Ok, so what does all this mean? That, perhaps because Ophelia (Chester's wife) did not do anything about it, the court appointed someone to look after Chester's property until he was again deemed competent, or was judged to be permanently incompetent. D.S. Burdick may be Dighton Burdick, whose farm (I believe) is the one just up the hill from the Alfred State College farm pond. I remember "Scotty" Bill MacCrea saying something about a connection with that farm, so I'll call him and ask what he remembers, and check on the property records to see if I'm right. I haven't waded through all the "legal-ese" but it may mean that D.S. Burdick was to make any of Chester's assets that were available, payable to the state, in exchange for his being an inmate at Willard.
I am working on a letter to the state, asking to be given copies of Chester's Willard records. I had been told that I couldn't even apply until I knew when he was admitted, but I first started looking about 15 years ago. I sure wish I could ask Gram about that. Ruth Norwood didn't recall anything when I asked her, years ago, and now she can barely speak. I think I'll ask all the old people I know around here, if they know anything, at all about it. Anyway, I am hopeful that now we may be able to get some understanding of what happened. Maybe I'll write a book about it, too (in my spare time).
I wanted to get this posted and let you know that some things are looking up, some things are being celebrated, and that we're doing ok. We spent most of the past weekend at Carol and Barb's, and it was nice to take walks with Nicky and Buddy and Ian and Carol, to eat a celebratory meal honoring Mike and Sue's success, and to relax a bit. Thanks, ladies!
I hope Mike and Sue and the dogs can stop over for a few days on their way home!

5 comments:

musiclover said...

Hey Doug,
Very interesting.... Puts some punch(excuse the pun) into Chester's commitment to Willard. "Inmate"? That sounds like jail. It was a locked ward probably, so I guess that makes sense.
Who else that's "old" is still able to give you family history? We are getting scarce. I fear I may not have grandchildren, the way my family is going with mental health. That scares me!!
Don't mean to bring you down! I do have good things happening, too. Bruce is taking me on a "surprise trip" this weekend. I look forward to hearing my Rabbi speak again, as he is back from Israel.
Shabbat Shalom. Much love, Cathy

Carol M. Clarke said...

Thank you, Doug, for giving me credit for discovering the shoe making workshop at Willard. I always feel good when I can add something (however small) to the huge body of genealogical work you have done. You giving me credit is the icing on the cake! (big toothy grin) If anyone is interested, I have a copy of a photograph of that shoe shop from a book that I found at the historical society in Penn Yan. Just to set the record straight, after reading "The Lives They Left Behind", I am thinking that Chester may have been "employed" in the shoe shop at Willard. The book indicated that the asylum was self-sustaining and self-sufficient during the period when Chester would have been there. They had their own gardens and such. If he did work in the shoe shop there, it may have been required that he do some type of work as part of his "incarceration" and may have made and repaired shoes for other "inmates". There were also "locked wards" described in the book for the worst of the afflicted. Accounts of those wards sounded inhumane. I will spare you details. If you want the gory details you can read the book. And that is my two cents.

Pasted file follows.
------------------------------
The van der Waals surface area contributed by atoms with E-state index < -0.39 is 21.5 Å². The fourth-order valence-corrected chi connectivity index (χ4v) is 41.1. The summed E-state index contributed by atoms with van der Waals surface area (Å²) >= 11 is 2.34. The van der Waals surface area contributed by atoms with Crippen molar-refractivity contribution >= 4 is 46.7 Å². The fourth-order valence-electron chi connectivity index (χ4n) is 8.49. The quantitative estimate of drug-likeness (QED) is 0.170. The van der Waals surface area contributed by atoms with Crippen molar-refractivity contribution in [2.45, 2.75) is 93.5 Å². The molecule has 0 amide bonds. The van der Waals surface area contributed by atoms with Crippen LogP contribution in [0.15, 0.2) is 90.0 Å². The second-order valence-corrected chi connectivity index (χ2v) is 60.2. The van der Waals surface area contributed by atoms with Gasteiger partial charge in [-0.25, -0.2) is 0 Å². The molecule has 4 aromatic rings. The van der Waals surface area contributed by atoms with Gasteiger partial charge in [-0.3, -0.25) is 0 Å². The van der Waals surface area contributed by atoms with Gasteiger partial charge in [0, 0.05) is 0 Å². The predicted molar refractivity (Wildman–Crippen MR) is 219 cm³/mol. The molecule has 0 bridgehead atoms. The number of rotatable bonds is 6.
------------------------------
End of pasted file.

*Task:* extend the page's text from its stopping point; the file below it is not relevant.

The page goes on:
shermaniac said...

Maybe it shouldn't make you feel good to have your great-grandfather called incompetent ... but on a day when you're feeling incompetent yourself, it seems just about right. It's not that I'm feeling incompetent really but a tad stupid and put-upon (no, Doug, not Sonny this time). I'm delighted that you got this information because I know it was an irksome thorn.

Carol, I still want to find the suitcase book but it hasn't appeared here at the NYU library, or hadn't the last time I checked the catalog. I might just have to order a copy if I can't find one in a bookstore though they might carry it somewhere. I wonder if that used bookstore in Wellsville will have copies after the reading next week. Tee hee. Doug, there were four copies of Mike Perry's Truck in the Strand half-price review section but I decided I'd lend you my copy rather than buying another one right now.

Barb Crumb said...

Sherm, I am sorry you feel that way.
Btw, the suitcase book is available at our local bookseller, Long's in Penn Yan. Funny that we should be able to find it easily and you have not found it with all the bookstores in NYC. (we are closer to willard physically but still the exhibit was just in NYC) If you want I can pick one up for you. It is $25 and hard bound, with some of the photos in color, unlike the copy Doug has which is newsprint and only b&w. Our little bookstore is pretty good.
Carol

gdeecee said...

I just finished reading The Lives They Left Behind (about Willard Hospital residents), and I am not comforted by Chester being called incompetent. He was most certainly misunderstood and, according to this book, was VERY fortunate to have only spent three years confined there. The stories in the book are all about people who endured big stresses in their lives and probably felt some desperation, and were simply put away, when they had difficulty dealing with everything. I feel overwhelmed so much of the time, that I really feel for all of them, and especially Chester, who was cut off from our family. I'm glad things are at least a little better now.
To help us feel better, I just posted A.B. Kenyon's obit at the Clarke Cousins blog. In scanning that out of the Sept. 24, 1931 Alfred Sun that Carol recently handed off to me, I found an ad for D.S. Burdick, Attorney. He was the one appointed by the court to take care of Chester's affairs during his confinement.
Thanks, Carol.